The American Association of State Highway and Transportation Officials (AASHTO) will soon be publishing an updated edition of the Manual for Assessing Safety Hardware (MASH), the document defining criteria for crash testing hardware. Along with this, FHWA and AASHTO are developing a revised joint implementation agreement which will establish dates for discontinuing the use of safety hardware that has met earlier crash testing criteria for new installations and full replacements on the National Highway System.
There are many types of non-proprietary bridge rails in use throughout the states and research is needed to determine which rails need to be retested to MASH criteria and which, if any, can be "grandfathered" based on evaluation under previous criteria. In 1997, FHWA provided a list of 74 bridge rails and their equivalent NCHRP 350 test level, based on the earlier NCHRP Report 230 test levels and AASHTO Bridge Specifications performance levels (http://safety.fhwa.dot.gov/roadway_dept/policy_guide/road_hardware/barriers/bridgerailings/docs/appendixb5.pdf
). In 2000, FHWA provided guidance that allows for demonstrating that variations of a bridge rail design would not have to be crash tested if the basic geometry of a bridge rail has not been changed and the structural design of the rail is comparable to the rail that has been tested (http://safety.fhwa.dot.gov/roadway_dept/policy_guide/road_hardware/barriers/bridgerailings/docs/bridgerail_analysis_may16.pdf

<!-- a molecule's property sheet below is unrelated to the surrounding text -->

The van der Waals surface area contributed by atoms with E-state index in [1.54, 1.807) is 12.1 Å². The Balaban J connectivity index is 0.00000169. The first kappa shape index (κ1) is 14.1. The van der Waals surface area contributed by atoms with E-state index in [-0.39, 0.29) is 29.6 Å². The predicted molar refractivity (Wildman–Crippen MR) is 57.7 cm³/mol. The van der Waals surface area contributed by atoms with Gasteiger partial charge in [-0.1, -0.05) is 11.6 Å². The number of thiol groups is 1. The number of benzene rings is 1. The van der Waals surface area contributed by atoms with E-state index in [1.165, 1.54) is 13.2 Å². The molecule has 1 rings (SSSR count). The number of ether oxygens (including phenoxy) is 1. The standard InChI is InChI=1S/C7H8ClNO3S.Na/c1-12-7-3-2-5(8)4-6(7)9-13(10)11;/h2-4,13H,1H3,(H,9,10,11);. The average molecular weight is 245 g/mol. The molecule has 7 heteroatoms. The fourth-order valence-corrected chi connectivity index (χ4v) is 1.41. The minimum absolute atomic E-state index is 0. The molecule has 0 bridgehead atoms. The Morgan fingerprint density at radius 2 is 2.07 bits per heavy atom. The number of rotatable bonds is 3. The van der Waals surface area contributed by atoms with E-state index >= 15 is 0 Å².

). With the pending approval and publication of an update to MASH and proposed joint AASHTO/FHWA implementation agreement, there is a need to review these resources, determine whether the concept is still appropriate, and also modify as needed to account for MASH (in other words, determine equivalent MASH test levels for bridge railings and which rail needs to be retested).
The objectives of this research project are to: (1) prioritize bridge railings including concrete barrier, (2) determine MASH equivalent test levels, and (3) determine whether individual types of bridge railing could be submitted to FHWA for determination of Federal-aid reimbursement eligibility or whether retesting is needed.
Task 1. Determination of how commonly various bridge railings will be used in the United States (i.e., level of interest for determining whether a rail meets MASH), through a poll, survey, review of standard drawings, or other means, to establish a priority for evaluation.
Task 2. Assessment of methodology previously accepted by FHWA as appropriate for analyzing variations of fully crash tested bridge rail designs, for appropriateness for use with MASH crash test criteria.
Note: Submit a draft letter report for Tasks 1 and 2 no later than 4 months after contract award. NCHRP approval will be required before proceeding with the remaining tasks.
Task 3. Analysis of bridge rails to determine whether crash testing is needed or if a MASH test level equivalent can be established using data already known.
Task 4. Coordination with pooled fund and other research initiatives to share information, avoid duplication of efforts, and work toward compiling information on all devices that meet MASH in one location.
Task 5. Compilation of information and letters for devices not requiring re-testing for FHWA to determine eligibility of the devices for the Federal-aid reimbursement.
Task 6. Presentation of the research findings to the AASHTO Subcommittee on Bridges and Structures, Technical Committees: T-7 Guardrail and Bridge Rail and AASHTO Technical Committee on Roadside Safety.
Task 7. Submission of the final report describing the entire research. Following receipt of the draft final report, the remaining 2 months shall be for NCHRP review and comment and for research agency preparation of the revised final report.
STATUS: Research in progress